February 6, 2019

PPS Successfully Sells Referendum Bonds

By Donald Gilpin

Taking steps to finance the renovation and construction projects approved by Princeton voters in the December 11, 2018 referendum, the Princeton Public Schools (PPS) last month sold $26.9 million in Moody’s Aaa-rated bonds. The sale allowed PPS to access 20-year capital at a favorable interest rate of 2.99 percent, significantly lower than the rate forecast by the Board’s financial advisors in December, according to a PPS press release

With cumulative financing costs for the bonds over the next 20 years more than $1 million lower than the original estimate, the BOE attributed the successful sale to favorable market conditions and the district’s Aaa credit rating. The bonds were sold by competitive sale, similar to an auction, and there were seven different bidders.

“This is the first, successful step of a two-year process to implement necessary facility renovations and upgrades that will improve learning spaces for our current and future students,” said PPS Superintendent Steve Cochrane in the press release. “With assistance from our professional advisors, stakeholders, and community experts, we look forward to completing these important projects thoughtfully, skillfully, and transparently.”

School officials have noted that these funds will address the district’s most immediate and urgent needs, including safety, security, and HVAC upgrades in all the schools, as well as the creation of four additional classrooms at Princeton High School along with a new dining center on the main floor, increased space for athletics, and improved space for student counseling.

“The Board of Education is grateful to the community for approving the $26.9 million referendum, after months of engagement and constructive dialogue,” said BOE President Beth Behrend, “and for its willingness to invest in the future of our public schools.” In the PPS press release she went on to thank Cochrane, his staff, and previous board members for the time and energy they devoted to this effort.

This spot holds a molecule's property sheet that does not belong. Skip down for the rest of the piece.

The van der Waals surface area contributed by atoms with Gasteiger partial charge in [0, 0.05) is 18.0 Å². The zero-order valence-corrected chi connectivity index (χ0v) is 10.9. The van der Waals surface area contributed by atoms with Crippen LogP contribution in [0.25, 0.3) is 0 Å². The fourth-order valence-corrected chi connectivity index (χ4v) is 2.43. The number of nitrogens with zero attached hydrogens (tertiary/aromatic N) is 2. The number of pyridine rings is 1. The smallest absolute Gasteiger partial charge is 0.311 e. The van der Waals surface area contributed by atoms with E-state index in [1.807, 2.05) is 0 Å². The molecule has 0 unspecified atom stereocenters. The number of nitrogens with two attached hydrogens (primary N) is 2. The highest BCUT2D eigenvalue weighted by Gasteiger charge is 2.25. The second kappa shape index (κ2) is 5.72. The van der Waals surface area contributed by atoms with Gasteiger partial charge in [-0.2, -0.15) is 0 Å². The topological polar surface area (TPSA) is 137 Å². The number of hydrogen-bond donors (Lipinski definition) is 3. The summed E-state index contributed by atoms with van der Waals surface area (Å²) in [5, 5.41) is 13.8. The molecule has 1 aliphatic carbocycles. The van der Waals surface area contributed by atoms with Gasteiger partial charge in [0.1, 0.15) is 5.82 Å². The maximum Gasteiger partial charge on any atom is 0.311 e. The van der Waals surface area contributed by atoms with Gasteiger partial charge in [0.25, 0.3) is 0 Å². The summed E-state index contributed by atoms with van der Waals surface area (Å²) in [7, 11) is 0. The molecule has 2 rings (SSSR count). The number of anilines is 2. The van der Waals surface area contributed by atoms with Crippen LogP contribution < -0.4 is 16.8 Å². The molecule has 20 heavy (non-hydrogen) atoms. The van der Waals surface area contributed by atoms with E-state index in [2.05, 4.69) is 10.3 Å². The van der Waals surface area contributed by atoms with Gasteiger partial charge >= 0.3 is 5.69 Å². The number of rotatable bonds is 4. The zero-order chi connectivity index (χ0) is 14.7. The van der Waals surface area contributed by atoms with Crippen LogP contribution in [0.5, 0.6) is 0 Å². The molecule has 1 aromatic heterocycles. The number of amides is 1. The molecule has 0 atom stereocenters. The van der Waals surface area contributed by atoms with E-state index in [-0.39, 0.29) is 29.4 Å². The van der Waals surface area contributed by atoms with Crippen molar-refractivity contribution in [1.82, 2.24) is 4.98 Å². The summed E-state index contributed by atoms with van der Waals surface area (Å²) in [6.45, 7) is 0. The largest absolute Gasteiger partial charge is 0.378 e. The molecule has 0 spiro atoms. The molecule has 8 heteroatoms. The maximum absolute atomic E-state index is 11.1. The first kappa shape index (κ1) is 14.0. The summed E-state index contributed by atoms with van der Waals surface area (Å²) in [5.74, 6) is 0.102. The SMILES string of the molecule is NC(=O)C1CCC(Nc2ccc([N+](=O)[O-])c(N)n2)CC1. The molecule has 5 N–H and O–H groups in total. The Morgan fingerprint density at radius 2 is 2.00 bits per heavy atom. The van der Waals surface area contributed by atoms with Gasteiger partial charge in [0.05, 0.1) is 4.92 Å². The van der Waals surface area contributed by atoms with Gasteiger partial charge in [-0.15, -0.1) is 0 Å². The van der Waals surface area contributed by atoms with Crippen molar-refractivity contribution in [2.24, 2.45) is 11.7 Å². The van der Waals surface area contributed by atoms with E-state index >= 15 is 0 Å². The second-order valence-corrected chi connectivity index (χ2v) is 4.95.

The estimated impact on property taxes of the new bonds was originally approximately $57 additional in the first year,
2020, for an average home assessed at $837,074. Subsequent year estimated additional costs would be about $61 in 2021, about $106 in 2022, and then sizable reductions in 2023 and beyond, after debt from a previous bond has been retired.

Proceeds from the bond sales, according to the PPS press release, have been temporarily deposited in an interest-bearing money market account at the Bank of Princeton. The proceeds will be invested in CDs, Treasury bills, or other short-term instruments until the BOE selects an investment management firm at its February 26 meeting. 

These investments will serve as the operating account for the referendum projects, with disbursements made as needed for project-related expenses. Interest earnings will be used to offset debt service payments for the bonds to the extent possible. 

All accounts and investment instruments into which these funds are deposited will be insured through the State of New Jersey Governmental Unit Deposit Protection Act, which protects deposits of counties, municipalities, and local school districts deposited into a Joint Investment Trust authorized by the State of New Jersey Interlocal Services Act, and/or used to purchase allowable U.S. Treasury or U.S. Agency securities held in the District’s name, according to the PPS press release.

The facilities committee of the BOE, preparing to make a recommendation to the full Board, has been interviewing prospective construction management firms to oversee the renovation and construction projects, which, Behrend said, will be underway at the schools this summer. The BOE will work with that construction manager in planning, lining up contractors, and soliciting bids for the many different projects at the schools.